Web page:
Walking into PE 27: “Tennis: Advanced Beginning,” Stepan Sharkov ’23 grabs a newly disinfected racket before heading to the hand sanitizer station at the entrance to the courts. He’ll have to wear a mask and social distance from his peers as they play, but the class still gives him the opportunity to interact with them face to face.
“It’s great to have some in-person classes compared to all online like it was in the spring,” Sharkov said. “It’s a nice time to go somewhere and see actual people and play tennis.”
Sharkov is one of many students living on campus who have the opportunity to enroll in 161 undergraduate in-person class offerings. In-person class offerings during winter quarter have allowed students living on campus to connect with classmates and explore content areas that are not compatible with an online format.
These courses span physical education, science labs and agricultural classes that would be difficult to operate in an online format. The University was required to offer in-person classes in order to comply with international student visa requirements.
Sree Sundararaman ’24, who is taking OUTDOOR 105: “Outdoor Living Skills,” said the in-person element of the class brings the course material to life. The instructor sometimes brings materials for the class to interact with, which students online would not be able to experience.
“We learn things like layering, setting up tents and tying knots,” Sundararaman said. “That’s really difficult online.”
The courses are held mostly outside and in accordance with Stanford’s COVID-19 safety protocols and the Cardinal Recovery plan, wrote University spokesperson E.J. Miranda in a statement to The Daily.
Frederic Urech ’22 said the University has created a safe environment for students to take classes in person. “I think Stanford is really careful. I feel 100% safe doing it,” he said. “They’re very responsible and it’s very possible to do this.”
Some students voluntarily chose to take an in-person class, but others, like Urech, from Switzerland, said they would not have absent visa restrictions.
Urech said he would not have taken PE 54: “Swimming: Stroke Refinement” if he were not required to but has found the variation the class adds to his schedule to be beneficial.
“It creates a good balance and is a very different class than my econ classes where you’re pushing numbers around on a piece of paper,” he said. “I think it’s very well taught. There’s a passionate instructor, and in a small group of six because of COVID, you get a lot more personal attention.”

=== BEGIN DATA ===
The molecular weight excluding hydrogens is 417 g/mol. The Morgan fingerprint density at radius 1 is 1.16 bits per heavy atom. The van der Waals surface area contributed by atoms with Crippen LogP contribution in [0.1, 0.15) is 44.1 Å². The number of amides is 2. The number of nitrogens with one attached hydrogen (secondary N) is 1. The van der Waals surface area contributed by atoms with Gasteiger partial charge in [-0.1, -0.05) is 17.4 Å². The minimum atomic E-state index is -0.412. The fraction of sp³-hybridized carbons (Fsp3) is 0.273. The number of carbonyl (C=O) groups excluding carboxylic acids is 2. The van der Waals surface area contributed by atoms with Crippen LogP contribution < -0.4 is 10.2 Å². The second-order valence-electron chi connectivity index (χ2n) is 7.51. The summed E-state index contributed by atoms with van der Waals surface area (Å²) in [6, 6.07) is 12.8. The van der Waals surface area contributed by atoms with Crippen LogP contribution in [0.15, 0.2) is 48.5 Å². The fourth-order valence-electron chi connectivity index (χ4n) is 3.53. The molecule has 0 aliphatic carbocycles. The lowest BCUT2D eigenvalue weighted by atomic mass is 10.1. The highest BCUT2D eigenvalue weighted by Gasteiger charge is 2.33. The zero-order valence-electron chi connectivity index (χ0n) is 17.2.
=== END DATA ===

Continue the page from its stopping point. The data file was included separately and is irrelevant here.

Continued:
While in-person meetings can be helpful to create community and facilitate instruction for some classes, Triana Hernandez ’24, who took Frosh 101 during fall and winter quarters to satisfy visa requirements, said she doesn’t think that meeting in person provides any significant benefits to the course.
“The benefit of taking class remotely is that we can do a lot of things quickly,” she said. “I definitely prefer online just because I have so many things to do.”
Even if a class is not drastically improved by the in-person teaching presence, students said they benefited from the variation in their schedule and ability to interact with peers. Jasmine Lizardo ’23 said she wanted to take an in-person class to strike a balance between hands-on material and online courses.
“I knew I was going to be back on campus, and what I was lacking last quarter was just some sort of balance between engaging hands-on material versus everything being online,” she said.
Lizardo is working on a project for EARTHSYS 182A: “Ecological Farm Systems” that dehydrates excess produce from the O’Donohue Family Educational Farm and sells them to dining halls and outside markets.
She said the experience allows her to connect with the two other students also working on the project. “We social distance, but it’s really given us the opportunity to get to know each other,” Lizardo said.
Sundararaman said most people keep their cameras off during the class’s online meetings at the beginning of the quarter, leaving her feeling disconnected from her classmates.
“I didn’t even know they were my classmates until it was in person,” Sundararaman said. “When it was in person it was kind of great; we actually worked together in a group and I managed to talk to everyone in the class, which was nice.”